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Sustainable groundwater use may be the answer to Africa’s water problems

A diagram showing the total annual water storage of 13 major aquifers in Africa and 5 aquifers from 2002 to 2020. Total water storage is the cube of the average annual water volume in kilometers. To see the total water storage of the remaining aquifers, please visit www.jsg.utexas.edu / news /.Credits: University of Texas at Austin

Groundwater can help African communities diversify their water supply and enhance drought protection, according to a study led by scientists at the University of Texas at Austin.


Studies published in Environmental research letterTracked long-term changes in water storage across 13 major aquifers in Africa, and found opportunities to sustainably pump groundwater in most of the continent.

Data show that certain sub-Saharan aquifers sometimes faced low water levels, but during the rainy season, water levels recover consistently and quickly, helping to prevent abuse.

“Groundwater levels go up and down,” said Brigitte Skanron, a senior researcher at the Department of Economic Geology and lead author. “People need to know the dynamics of this resource and optimize it for its use.”

Researchers used data from NASA’s GRACE satellite to track total aquifer reservoirs from 2002 to 2020. The result is an 18-year timeline that provides a long-term perspective on water trends and their drivers.

Most cities in Africa rely on surface water from lakes, rivers and artificial reservoirs. However, there is abundant groundwater throughout the continent, and the annual groundwater recharge is comparable to the combined flow of the Congo, Nile, Niger and Zambezi rivers.

This study highlighted various regional trends in groundwater throughout the continent.

In sub-Saharan Africa, studies have shown that most aquifers increased water supply during the period. However, the data show that the water level was also frequently subject to large fluctuations. Studies show that these fluctuations are closely tracked with climate patterns known to affect rainfall in the region, such as El Nino, Indian Ocean Dipole (IOD), and La Niña. El Nino and IOD generally increase rainfall in East Africa and decrease rainfall in Southern Africa, but the La Nina phenomenon generally has the opposite effect.

Sustainable groundwater use may be the answer to Africa's water problems

A diagram showing the location of 13 major aquifers in Africa and the total annual water storage of 8 aquifers from 2002 to 2020. Total water storage is the cube of the average annual water volume in kilometers. To see the total water storage of the remaining aquifers, please visit www.jsg.utexas.edu / news /.Credits: University of Texas at Austin

This pattern means that water storage can decline sharply in years of low rainfall, but eventually returns when it rains, making it easier to replenish the aquifer. This helps protect groundwater from long-term depletion, Scanlon said.

“We can be more confident that these recharge events have occurred, so we can rely on them in the long run,” Scanlon said. “In that case, we can assume that it will be recharged every few years.”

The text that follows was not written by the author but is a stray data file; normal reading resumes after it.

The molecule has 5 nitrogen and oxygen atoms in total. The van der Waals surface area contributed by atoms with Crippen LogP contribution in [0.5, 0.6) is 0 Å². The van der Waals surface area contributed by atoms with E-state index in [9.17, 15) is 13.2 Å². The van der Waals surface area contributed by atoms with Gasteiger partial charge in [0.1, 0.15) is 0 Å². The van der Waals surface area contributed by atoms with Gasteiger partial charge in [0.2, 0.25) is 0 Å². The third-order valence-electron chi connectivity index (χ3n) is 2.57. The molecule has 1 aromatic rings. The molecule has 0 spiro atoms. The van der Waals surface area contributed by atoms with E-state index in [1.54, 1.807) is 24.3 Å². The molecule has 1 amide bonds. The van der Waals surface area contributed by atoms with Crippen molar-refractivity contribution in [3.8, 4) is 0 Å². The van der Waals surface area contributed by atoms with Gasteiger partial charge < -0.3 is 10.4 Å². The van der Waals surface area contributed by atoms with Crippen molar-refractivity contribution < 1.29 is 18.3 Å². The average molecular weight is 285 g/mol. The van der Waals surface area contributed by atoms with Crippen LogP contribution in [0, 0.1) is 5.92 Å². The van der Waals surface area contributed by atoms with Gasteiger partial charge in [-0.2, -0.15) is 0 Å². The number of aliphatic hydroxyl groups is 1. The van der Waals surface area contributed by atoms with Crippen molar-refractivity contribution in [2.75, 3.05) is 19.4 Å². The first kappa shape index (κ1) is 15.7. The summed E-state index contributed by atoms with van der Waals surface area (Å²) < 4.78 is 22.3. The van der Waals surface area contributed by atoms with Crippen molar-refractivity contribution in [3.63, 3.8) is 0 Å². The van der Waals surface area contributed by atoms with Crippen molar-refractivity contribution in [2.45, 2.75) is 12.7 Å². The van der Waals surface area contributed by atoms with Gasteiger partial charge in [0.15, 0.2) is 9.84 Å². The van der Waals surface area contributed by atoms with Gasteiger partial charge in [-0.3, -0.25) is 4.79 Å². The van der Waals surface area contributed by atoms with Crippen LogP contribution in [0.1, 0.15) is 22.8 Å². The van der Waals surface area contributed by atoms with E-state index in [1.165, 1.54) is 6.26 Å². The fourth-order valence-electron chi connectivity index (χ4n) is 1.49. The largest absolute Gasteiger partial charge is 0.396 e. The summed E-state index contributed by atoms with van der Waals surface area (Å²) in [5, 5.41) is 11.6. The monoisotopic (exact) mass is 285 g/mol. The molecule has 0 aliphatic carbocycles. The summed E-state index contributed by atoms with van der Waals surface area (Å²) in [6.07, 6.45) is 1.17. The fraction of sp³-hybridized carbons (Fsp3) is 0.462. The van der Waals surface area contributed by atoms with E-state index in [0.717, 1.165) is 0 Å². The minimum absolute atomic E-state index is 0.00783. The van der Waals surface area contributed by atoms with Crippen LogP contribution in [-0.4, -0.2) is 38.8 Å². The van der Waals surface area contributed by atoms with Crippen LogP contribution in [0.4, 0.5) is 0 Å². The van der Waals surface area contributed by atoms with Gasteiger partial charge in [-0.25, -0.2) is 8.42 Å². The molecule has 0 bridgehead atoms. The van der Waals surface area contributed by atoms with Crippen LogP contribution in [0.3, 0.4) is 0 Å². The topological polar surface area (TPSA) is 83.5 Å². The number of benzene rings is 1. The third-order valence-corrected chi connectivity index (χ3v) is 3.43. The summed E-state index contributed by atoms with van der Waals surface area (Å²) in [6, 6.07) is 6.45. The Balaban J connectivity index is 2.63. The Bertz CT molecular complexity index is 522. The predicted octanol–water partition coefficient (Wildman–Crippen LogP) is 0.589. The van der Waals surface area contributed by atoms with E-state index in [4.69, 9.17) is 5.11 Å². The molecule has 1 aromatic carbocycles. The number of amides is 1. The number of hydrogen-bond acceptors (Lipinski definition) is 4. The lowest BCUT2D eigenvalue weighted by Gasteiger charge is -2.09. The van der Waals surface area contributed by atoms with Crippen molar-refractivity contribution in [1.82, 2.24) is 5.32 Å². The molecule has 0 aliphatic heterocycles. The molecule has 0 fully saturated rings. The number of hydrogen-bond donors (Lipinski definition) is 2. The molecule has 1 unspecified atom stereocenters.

Even in West Africa, water levels have risen overall in most aquifers. However, the increase here is relatively stable, probably due to changes in land use. Researchers cite other studies that have linked the rise in groundwater levels in the region to the clearing of deep-rooted shrublands for shallow-rooted crops.

Also in North Africa, where groundwater has shown a steady decline in water storage as all three aquifers are used for irrigation, the vast amount of water retained in these aquifers is also found. Water Aquifer Provides an additional buffer. However, sharp declines can occur locally and affect the groundwater supply of local wells and oasis.

“I have visited Africa several times and have first seen the challenge of restricted access to water due to basic drinking and agricultural needs. Africa’s population continues to grow from poverty to prosperity. Therefore, I think the results of this study are important for long-term planning. ” Scott Tinker, Director of Economic and Geological Affairs.

Jude Cobbing, a water, sanitation and sanitation advisor for the humanitarian organization Save the Children, has experience working on water development projects in Africa. He said the study provides a data-driven perspective that helps alleviate concerns about abuse, especially in sub-Saharan Africa.

“We need a better use of groundwater, a better understanding of groundwater, and we need to start taking groundwater. Groundwater “More seriously,” he said. “I think a paper like this will help drive that discussion,” he said.

The study was co-authored by the Department’s Research Scientist Associate Ashraf Rateb and scientists at NASA Goddard Space Flight Center, Kwazul Natal University, British Geological Survey, University of London, and International Food Policy. Laboratory.


Water storage tracking shows options for improving water management during floods and droughts.


For more information:
Bridget R Scanlon et al, GRACE water reserves in major aquifers in Africa, hydrological extrema, and linkages between climate teleconnections, Environmental research letter (2021). DOI: 10.1088 / 1748-9326 / ac3bfc

Quote: Sustainable groundwater use is available from https://phys.org/news/2022-03-sustainable-groundwater-africa-issues.html on March 1, 2022. May be the answer to (1st of March)

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Sustainable groundwater use may be the answer to Africa’s water problems

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